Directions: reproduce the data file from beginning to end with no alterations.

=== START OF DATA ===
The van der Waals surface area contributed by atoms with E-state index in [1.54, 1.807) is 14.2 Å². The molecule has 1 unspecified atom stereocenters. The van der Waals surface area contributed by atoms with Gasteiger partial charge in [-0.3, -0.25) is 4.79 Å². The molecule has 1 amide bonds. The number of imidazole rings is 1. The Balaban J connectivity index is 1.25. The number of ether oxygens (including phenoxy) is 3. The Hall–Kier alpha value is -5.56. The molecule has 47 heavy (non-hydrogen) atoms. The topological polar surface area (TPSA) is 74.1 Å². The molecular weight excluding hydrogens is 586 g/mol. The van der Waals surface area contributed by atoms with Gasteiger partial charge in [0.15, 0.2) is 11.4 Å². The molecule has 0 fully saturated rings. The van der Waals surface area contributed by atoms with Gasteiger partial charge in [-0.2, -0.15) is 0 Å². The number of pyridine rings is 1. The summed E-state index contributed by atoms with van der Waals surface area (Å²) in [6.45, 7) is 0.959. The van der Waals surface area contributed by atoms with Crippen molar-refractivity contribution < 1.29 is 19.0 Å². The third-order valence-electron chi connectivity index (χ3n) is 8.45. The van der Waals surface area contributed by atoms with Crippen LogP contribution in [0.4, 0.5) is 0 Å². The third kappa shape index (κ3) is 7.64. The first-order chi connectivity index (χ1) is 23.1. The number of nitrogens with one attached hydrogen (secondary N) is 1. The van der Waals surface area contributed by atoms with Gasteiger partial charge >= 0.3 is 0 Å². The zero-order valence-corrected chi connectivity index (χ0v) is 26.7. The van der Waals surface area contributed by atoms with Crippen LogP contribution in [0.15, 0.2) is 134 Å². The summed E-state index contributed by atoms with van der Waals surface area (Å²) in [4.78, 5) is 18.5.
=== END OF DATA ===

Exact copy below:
The van der Waals surface area contributed by atoms with E-state index in [1.54, 1.807) is 14.2 Å². The molecule has 1 unspecified atom stereocenters. The van der Waals surface area contributed by atoms with Gasteiger partial charge in [-0.3, -0.25) is 4.79 Å². The molecule has 1 amide bonds. The number of imidazole rings is 1. The Balaban J connectivity index is 1.25. The number of ether oxygens (including phenoxy) is 3. The Hall–Kier alpha value is -5.56. The molecule has 47 heavy (non-hydrogen) atoms. The topological polar surface area (TPSA) is 74.1 Å². The molecular weight excluding hydrogens is 586 g/mol. The van der Waals surface area contributed by atoms with Gasteiger partial charge in [0.15, 0.2) is 11.4 Å². The molecule has 0 fully saturated rings. The van der Waals surface area contributed by atoms with Gasteiger partial charge in [-0.2, -0.15) is 0 Å². The number of pyridine rings is 1. The summed E-state index contributed by atoms with van der Waals surface area (Å²) in [6.45, 7) is 0.959. The van der Waals surface area contributed by atoms with Crippen molar-refractivity contribution < 1.29 is 19.0 Å². The third-order valence-electron chi connectivity index (χ3n) is 8.45. The van der Waals surface area contributed by atoms with Crippen LogP contribution in [0.4, 0.5) is 0 Å². The third kappa shape index (κ3) is 7.64. The first-order chi connectivity index (χ1) is 23.1. The number of nitrogens with one attached hydrogen (secondary N) is 1. The van der Waals surface area contributed by atoms with Gasteiger partial charge >= 0.3 is 0 Å². The zero-order valence-corrected chi connectivity index (χ0v) is 26.7. The van der Waals surface area contributed by atoms with Crippen LogP contribution in [0.15, 0.2) is 134 Å². The summed E-state index contributed by atoms with van der Waals surface area (Å²) in [4.78, 5) is 18.5.